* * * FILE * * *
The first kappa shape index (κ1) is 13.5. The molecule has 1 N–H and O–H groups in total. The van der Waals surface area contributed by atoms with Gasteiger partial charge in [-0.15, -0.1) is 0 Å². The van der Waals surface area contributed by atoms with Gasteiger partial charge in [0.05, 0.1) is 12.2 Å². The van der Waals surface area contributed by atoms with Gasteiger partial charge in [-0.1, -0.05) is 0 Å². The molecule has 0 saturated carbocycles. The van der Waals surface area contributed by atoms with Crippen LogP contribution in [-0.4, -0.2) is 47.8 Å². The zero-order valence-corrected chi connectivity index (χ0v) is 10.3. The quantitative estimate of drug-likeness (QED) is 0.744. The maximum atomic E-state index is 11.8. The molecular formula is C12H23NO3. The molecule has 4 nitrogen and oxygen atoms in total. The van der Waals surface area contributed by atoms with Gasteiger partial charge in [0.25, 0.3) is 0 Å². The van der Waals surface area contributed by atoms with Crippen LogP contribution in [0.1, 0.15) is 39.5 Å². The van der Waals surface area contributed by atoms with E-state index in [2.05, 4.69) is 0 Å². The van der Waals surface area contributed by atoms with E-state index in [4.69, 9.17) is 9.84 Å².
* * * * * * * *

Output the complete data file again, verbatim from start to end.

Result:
The first kappa shape index (κ1) is 13.5. The molecule has 1 N–H and O–H groups in total. The van der Waals surface area contributed by atoms with Gasteiger partial charge in [-0.15, -0.1) is 0 Å². The van der Waals surface area contributed by atoms with Gasteiger partial charge in [0.05, 0.1) is 12.2 Å². The van der Waals surface area contributed by atoms with Gasteiger partial charge in [-0.1, -0.05) is 0 Å². The molecule has 0 saturated carbocycles. The van der Waals surface area contributed by atoms with Crippen LogP contribution in [-0.4, -0.2) is 47.8 Å². The zero-order valence-corrected chi connectivity index (χ0v) is 10.3. The quantitative estimate of drug-likeness (QED) is 0.744. The maximum atomic E-state index is 11.8. The molecular formula is C12H23NO3. The molecule has 4 nitrogen and oxygen atoms in total. The van der Waals surface area contributed by atoms with Gasteiger partial charge in [0.25, 0.3) is 0 Å². The van der Waals surface area contributed by atoms with Crippen LogP contribution in [0.1, 0.15) is 39.5 Å². The van der Waals surface area contributed by atoms with E-state index in [2.05, 4.69) is 0 Å². The van der Waals surface area contributed by atoms with E-state index in [4.69, 9.17) is 9.84 Å².